Mad about muscadines: Wild grape perfect for cultivation in Arkansas

Chewy, sweet native muscadines with thick skin and several large seeds have been bred to create about 60 cultivars, some with thinner skins and some without seeds. (Special to the Democrat-Gazette/Janet B. Carson)
Chewy, sweet native muscadines with thick skin and several large seeds have been bred to create about 60 cultivars, some with thinner skins and some without seeds. (Special to the Democrat-Gazette/Janet B. Carson)

Late summer to early fall is muscadine season in the South.

Muscadines (Vitis rotundifolia) are a native grape and are known to have been cultivated by American Indians for hundreds of years.

They are not like the table grapes you find in the grocery store. Instead of growing in large clusters, muscadines are produced in small clusters of large, thick-skinned fruits with seeds.

Muscadines are the Southern grape, an easy vining crop to manage in the garden that can be grown as an ornamental edible or a stand-alone fruit crop. A true Southern delicacy, they are not hardy in areas that get colder than 10 degrees Fahrenheit (so they can get "nipped" in the northern tier of our state). And yet muscadines are much easier to grow than table grapes and rarely suffer from diseases or insects.

While muscadines are grown for fresh consumption, they are predominately used in making jelly, juice and wine. Fruit color can either be black or bronze.


Some gardeners refer to all muscadines as scuppernongs, but "Scuppernong" is the oldest cultivar of muscadines.

The thick skin of the fruit can be off-putting for some consumers, but it gives the grapes a natural resistance to insects and diseases that makes it much easier for a home gardener.

There can be an art to eating muscadines, and it can sometimes be intimidating to the uninitiated. That thick skin is much different from a normal grocery store grape. The skin is sweet and chewy, and there are usually at least two or three seeds inside. Most people spit out the skins and/or seeds; but some people eat the whole thing, even swallowing the seeds.

New varieties have been developed with thinner skins, and some new varieties are seedless.

While you can find muscadines growing in the wild, there are more than 60 varieties now to choose from for planting in your own garden. Some varieties are self-fruitful, while some require cross-pollination. There are varieties that produce perfect flowers (male and female parts in one flower), and some produce only female flowers, which require a pollinator.

◼️ Some good varieties with perfect flowers include Carlos, Cowart, Doreen, Granny Val, Magnolia, Nesbitt and Noble.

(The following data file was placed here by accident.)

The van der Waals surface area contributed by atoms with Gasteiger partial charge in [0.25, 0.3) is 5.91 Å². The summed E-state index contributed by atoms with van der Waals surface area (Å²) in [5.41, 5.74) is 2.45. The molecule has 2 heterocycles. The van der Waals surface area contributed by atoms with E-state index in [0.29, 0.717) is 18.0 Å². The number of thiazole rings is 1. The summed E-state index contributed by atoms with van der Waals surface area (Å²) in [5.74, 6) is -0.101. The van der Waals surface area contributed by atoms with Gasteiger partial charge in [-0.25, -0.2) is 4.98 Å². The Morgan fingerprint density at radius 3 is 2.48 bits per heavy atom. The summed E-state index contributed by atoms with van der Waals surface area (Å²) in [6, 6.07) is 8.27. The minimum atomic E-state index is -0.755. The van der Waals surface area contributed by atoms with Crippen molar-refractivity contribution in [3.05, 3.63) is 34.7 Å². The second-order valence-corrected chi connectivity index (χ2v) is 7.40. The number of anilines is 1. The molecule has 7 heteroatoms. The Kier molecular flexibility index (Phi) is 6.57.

◼️ Female varieties include Black Beauty, Higgins, Loomis, Sugargate and Supreme.

If you grow female varieties, you do need at least one other variety with perfect flowers for every three female-only plants to achieve pollination.


Muscadines will produce best in full sun but will tolerate light shade.

A well-drained soil is critical. Muscadine plants will not tolerate standing water for even short periods of time.

The plants need some type of support — a trellis, fence or arbor to grow on — because once established they grow rapidly. While the vines can be used as an ornamental to shade or cover an arbor, for best production of fruit, they do benefit from annual pruning in late winter before new growth begins.

Muscadines are long-lived plants but will perform better if proper care is given.

The best time to plant is from late fall through early spring, but shopping for varieties in late winter through early spring will usually provide you with more plants from which to choose.

Fertilize with a complete fertilizer as they begin growing in the spring and again in mid-June. Once they're established, you can fertilize once or twice a year depending on plant vigor and production. If the plants are too vigorous, you could end up with more foliage and less fruit.

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From the first year and every year thereafter, pruning of your muscadine vines is important. Prune any time from mid-January until they begin to grow. Waiting as late as possible will help avoid winter damage, but later pruning can lead to more "bleeding" of sap since the sap begins actively rising in early spring.

There has been no evidence that bleeding hurts the plant, but it does worry gardeners.

If you grow your muscadines on a standard grape trellis, there will be one main trunk and two to four arms growing from that trunk. Growing on those arms will be smaller stems called "spurs" where the fruit is produced. Ideally, the spurs should be spaced out 6 to 8 inches along the arms; and the fruiting spurs should be cut back so there are three or four nodes (buds) per spur.

Also remove any excess growth coming from the soil line or the main trunk. If you are growing these muscadines on another sort of trellis or arbor, your vines might grow differently, but the spacing of the spurs and the length of the spurs you don't prune away should be the same as above.

If you don't prune, or you leave too many buds on the spurs, you will end up with more fruit, but the size and quality will be reduced.

Muscadine fruit ripens from late August through early October, depending on the variety and the weather that season.

The harvested-fruit will last for almost a week if blemish free — and refrigerated.

Not only are muscadines delicious, but they are nutritious as well, loaded with antioxidants. And they are an excellent source of dietary fiber.

You probably won't find them on the shelf at the grocery store, but you can find muscadines at farmers markets, and there are several you-pick growers in the state.

Janet Carson's blog is at

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